Cor Challenge brings mixed reactions from alumni near and far


The 2018 Cor Challenge marked one of the highest amounts donated by alumni in recent years, coming second only to the 2017 Cor Challenge.

According to Vallery Hrbacek, the Annual Giving Officer at the Office of Advancement, “Over $125,000 was raised from 452 individual donors,” with much of the money coming from “matching” donations which spurred alumni to meet various goals.

Many alumni took to social media to rally their classes to participate in the University of Dallas’ annual fundraiser and express gratitude for the school, while others used their platforms to express discontent in UD’s alumni database and the general system of fundraising.

Mike Pitstick, an alumnus who has posted in support of the Cor Challenge, summed up the abundance of complaints from other alumni by saying, “In terms of fundraising, the people leading the charge at UD have a lot of obstacles to overcome, and chief among them is building relationships with people (alumni, friends, etc.) that may not have heard from UD in years.”

Many posts reported misspellings or misinformation, like maiden names used for married women who have taken their husbands’ last names, in fundraising letters from UD.

Pitstick also noted these reports, saying “I’ve seen a lot of feedback from fellow alumni saying that the letters they receive are misaddressed or sent to the wrong address. Having good data is really important … UD is a unique institution and can only remain so with the support of its alumni.”

Although other frustrated alumni were unresponsive to requests for comments, their messages on social media shared these themes.

Sara Gentry Worth led the 1999 class fundraising effort, which featured a “one-of-a-kind koozie” reward for each donor and a matching gift of $99 for each first-time donor from the ’99 class.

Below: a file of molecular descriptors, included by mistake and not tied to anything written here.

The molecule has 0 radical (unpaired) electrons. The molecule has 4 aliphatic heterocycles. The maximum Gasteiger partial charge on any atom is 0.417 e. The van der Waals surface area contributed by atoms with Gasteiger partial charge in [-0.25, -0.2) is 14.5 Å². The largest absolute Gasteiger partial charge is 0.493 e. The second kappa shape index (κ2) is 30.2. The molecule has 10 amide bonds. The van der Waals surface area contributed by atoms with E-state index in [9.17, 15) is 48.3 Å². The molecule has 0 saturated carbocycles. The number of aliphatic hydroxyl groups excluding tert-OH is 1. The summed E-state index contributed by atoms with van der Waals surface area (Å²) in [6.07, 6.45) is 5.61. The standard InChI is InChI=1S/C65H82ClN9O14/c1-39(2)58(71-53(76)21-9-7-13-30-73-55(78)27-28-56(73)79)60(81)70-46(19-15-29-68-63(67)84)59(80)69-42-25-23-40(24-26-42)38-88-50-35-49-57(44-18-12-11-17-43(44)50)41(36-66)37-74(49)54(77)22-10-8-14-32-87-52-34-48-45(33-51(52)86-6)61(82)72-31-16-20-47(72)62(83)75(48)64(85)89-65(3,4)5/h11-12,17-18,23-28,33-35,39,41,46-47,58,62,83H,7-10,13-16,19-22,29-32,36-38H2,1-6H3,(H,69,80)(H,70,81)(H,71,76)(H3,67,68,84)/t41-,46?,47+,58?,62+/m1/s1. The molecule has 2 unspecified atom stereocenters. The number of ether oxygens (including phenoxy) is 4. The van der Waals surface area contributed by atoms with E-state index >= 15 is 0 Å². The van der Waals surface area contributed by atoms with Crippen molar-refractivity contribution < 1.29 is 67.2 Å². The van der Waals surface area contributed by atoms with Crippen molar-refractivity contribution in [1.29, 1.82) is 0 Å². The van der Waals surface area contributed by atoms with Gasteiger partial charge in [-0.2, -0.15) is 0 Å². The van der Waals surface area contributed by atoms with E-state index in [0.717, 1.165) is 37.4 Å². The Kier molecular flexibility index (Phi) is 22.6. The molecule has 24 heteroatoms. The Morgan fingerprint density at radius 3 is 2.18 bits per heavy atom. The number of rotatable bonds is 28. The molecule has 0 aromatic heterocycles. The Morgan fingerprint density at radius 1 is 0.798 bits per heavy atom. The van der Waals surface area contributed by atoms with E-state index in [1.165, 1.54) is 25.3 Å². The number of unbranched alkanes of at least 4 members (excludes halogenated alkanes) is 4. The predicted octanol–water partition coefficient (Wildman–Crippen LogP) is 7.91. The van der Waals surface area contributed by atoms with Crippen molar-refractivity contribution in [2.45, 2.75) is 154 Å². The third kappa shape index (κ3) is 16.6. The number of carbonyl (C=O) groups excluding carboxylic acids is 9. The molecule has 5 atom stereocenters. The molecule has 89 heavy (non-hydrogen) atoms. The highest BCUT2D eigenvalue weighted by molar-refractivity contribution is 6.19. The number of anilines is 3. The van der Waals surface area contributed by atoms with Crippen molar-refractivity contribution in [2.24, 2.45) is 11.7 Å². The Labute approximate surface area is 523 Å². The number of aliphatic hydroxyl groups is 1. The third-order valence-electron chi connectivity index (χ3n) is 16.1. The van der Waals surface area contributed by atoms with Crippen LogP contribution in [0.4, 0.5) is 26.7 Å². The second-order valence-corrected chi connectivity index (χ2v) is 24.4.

“Initially I was inclined to simply donate, but that didn’t feel like enough,” Worth said. “I didn’t feel like the dollars I was able to contribute adequately aligned with my appreciation for my education and experience at UD.”

Her efforts also had the unintended benefit of helping her grow closer to her classmates  by organizing for the class of ’99, a group which did not “roll together” while at school, but was drawn together out of a shared goal in fundraising for UD.

Worth and Pitstick both shared optimism that UD’s fundraising efforts will continue to improve, and that the Cor Challenge has already significantly improved fundraising.

“The giving rates are so much better than they were before the COR (sic) Challenge, but there is still much work to be done,” Worth said.

Pitstick shared this sentiment, commenting that there has been a lot of progress in recent years and hopefully fundraising will continue to improve, especially in the area of alumni data.

Hrbacek also addressed the issue of personalized fundraising, which many alumni had taken issue with, focusing on efforts from the Office of Advancement to create a spirit of comradery. According to Hrbacek, the matching gifts for various challenges generated “a ‘rally the troops’ atmosphere,” while this year in particular featured more personal connections than in years past.

“On Monday and Tuesday evening, alumni from various classes volunteered their time to come to campus and call their classmates to ask for their support,” Hrbacek said. “There was a really convivial spirit during these call nights, and it raised the alumni participation rate.”

The Cor Challenge is still ongoing in some respects, with the classes continuing to compete for the highest amount raised up until May 31st of this year.

The class of 1988 is currently in the lead with $9,315 raised, but other classes still have a fighting chance to win the Class Trophy, in the words of Worth, “with a bit of effort and a skosh of creativity.”


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